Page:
ARIMA models require some study and application to thoroughly understand. The rewards are well worth it though, if you master ARIMA you’ll have access to a commonly understood data-driven model for time series. ARIMA stands for “autoregressive integrated moving average” – quite a mouthful.

Before we go any further, you should be familiar with the basic measures of variance, and correlations.

### Part I – Autocorrelation

Autocorrelation simply examines the correlation between the current value and past values in a time series. So rather than examining the correlation of two distinct variables, we’re digging deeper into a single variable and the relationship between sequential past values and the current value.

There’s some basic notation involved here:

So the subscript *t* is simply telling us which period the observation is from. If we subtract one from *t, “**t-1*“, we’re looking at the autocorrelation between the observation one period ago and the observation now. We call this autocorrelation of “the first order”. Intuitively, second order autocorrelation would look at *“t”* and *“t-2”. *

We can convert the equation into terms of *“k”,* where k is simply the order of the autocorrelation we’re looking at (k=1 would be first order). This is given by yet another *user friendly* equation:

We’re going to continue to ignore the Greek whenever possible and play with Excel instead.

### Example 1:

In our hypothetical example we’re going to be examining a time series consisting of monthly sales data. For the sake of keeping things simple to begin with, we’ll use 12 observations of data. Here you have them:

With our data set up, lets take a look back at the equation. Looks like a mess to me. To make it easier to handle, I’ll break it up into pieces. The first step I’ll take is to find the mean of n, all 12 observations. That’s simple enough, right? Just sum up all of the sales:

And then we divide the sum by the number of observations (I used COUNT here out of habit – little things like this can help keep models flexible):

So now we have our “mean” terms. Let’s go ahead and deal with this lagged observation business:

As you can see, it’s really easy to understand what’s going on when we work with the spreadsheet. We just set up a column for lagged values, and we reference the sales data for the prior month. Easy. Next lets go ahead and do some calcualtions. We need to take every single months sales data, and subtract the mean from it:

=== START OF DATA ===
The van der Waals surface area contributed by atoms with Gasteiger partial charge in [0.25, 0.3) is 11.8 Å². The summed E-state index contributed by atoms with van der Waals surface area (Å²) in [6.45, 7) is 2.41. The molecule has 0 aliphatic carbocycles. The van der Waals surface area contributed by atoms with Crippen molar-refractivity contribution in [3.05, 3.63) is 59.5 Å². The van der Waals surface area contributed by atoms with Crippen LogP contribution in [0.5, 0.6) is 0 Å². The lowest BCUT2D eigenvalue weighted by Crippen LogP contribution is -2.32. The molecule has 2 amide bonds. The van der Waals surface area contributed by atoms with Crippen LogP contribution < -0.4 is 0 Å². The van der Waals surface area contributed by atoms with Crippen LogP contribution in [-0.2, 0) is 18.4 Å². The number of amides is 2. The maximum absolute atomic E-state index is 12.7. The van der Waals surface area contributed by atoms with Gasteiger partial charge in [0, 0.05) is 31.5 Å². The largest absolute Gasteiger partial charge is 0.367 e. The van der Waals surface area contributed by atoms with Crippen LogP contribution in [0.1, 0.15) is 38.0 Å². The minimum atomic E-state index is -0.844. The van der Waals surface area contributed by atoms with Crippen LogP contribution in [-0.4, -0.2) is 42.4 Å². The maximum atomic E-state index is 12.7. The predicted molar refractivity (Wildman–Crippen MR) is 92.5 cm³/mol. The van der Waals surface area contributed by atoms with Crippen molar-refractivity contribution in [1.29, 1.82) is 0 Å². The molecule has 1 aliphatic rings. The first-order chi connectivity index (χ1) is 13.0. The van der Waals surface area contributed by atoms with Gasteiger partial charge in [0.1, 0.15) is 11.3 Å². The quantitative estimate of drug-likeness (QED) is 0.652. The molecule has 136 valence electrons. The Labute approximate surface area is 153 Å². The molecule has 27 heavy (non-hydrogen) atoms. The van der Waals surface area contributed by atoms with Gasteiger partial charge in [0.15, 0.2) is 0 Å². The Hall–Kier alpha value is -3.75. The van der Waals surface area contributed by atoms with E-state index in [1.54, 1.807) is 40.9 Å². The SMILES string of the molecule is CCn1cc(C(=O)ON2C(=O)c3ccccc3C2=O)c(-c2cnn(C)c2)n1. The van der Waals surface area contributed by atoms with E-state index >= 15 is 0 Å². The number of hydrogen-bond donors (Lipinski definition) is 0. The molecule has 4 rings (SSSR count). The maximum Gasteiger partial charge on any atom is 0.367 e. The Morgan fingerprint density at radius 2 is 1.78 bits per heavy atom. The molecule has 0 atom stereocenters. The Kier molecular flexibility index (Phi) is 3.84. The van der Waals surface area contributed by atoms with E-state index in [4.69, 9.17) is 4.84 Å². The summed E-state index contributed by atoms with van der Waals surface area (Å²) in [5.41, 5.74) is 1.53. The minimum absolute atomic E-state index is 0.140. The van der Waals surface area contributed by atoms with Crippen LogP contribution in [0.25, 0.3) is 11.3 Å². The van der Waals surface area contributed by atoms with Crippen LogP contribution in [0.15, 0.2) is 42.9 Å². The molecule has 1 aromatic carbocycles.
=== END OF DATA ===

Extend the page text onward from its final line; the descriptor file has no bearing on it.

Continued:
We’re making some progress. Remember to “lock” (absolute cell references with $ dollar signs) the reference to the average. Let’s do the same for the lagged observations:

Good. Now for each month we have found both that months sales less the mean, and the previous months sales less the mean. We just need to multiply those two numbers for each month, and then add up all the results:

I’m lazily calling this column the “Numerator” because if you go back and examine the equation, that’s exactly what it is. The last number in the Numerator column is taking the sum of the rest of the column. With all that complete, we just need to find the denominator and then divide the two. Guess what I’m going to call the denominator column?

Yeah, you guessed it. Again, the last figure in this column is just adding up everything above it. Look back to the equation we started with – what’s left for us to do?

Just divide our “numerator” by our “denominator”. The end result we get is .7589… on and on for a while. Thats a positive number, and it’s pretty close to 1. This tells us we have fairly strong *positive *autocorrelation. When I first learned about autocorrelation my reaction at around this point was A) that took way too long and B) what is the point?

Cant do anything about A, doing ARIMA models right is worth it though – promise. As for the point, let’s get away from the eyesore that is our series of columns and take a look at a chart.

This is just the plot of our original data with a simple linear regression trendline. Notice how the actual observed values (big bold blue dots) sort of worm their way over and under the trendline?

Positive autocorrelation tells us that positive error terms tend to be preceded by and followed by other positive error terms – several in a row. See how observations tend to fall above or below the line, several in a row, before they reverse their error (circled by my odd little tan amoebas). Likewise, negative error terms tend to have other negative error terms before and after them. This is insightful in and of itself (think technical analysis and its concern for momentum stocks) but autocorrelation can also indicate that we’ve chosen an incorrect functional form for our model.

Part II (out later this week) is going to elaborate a little more about autocorrelation, and also take a look at negative autocorrelation.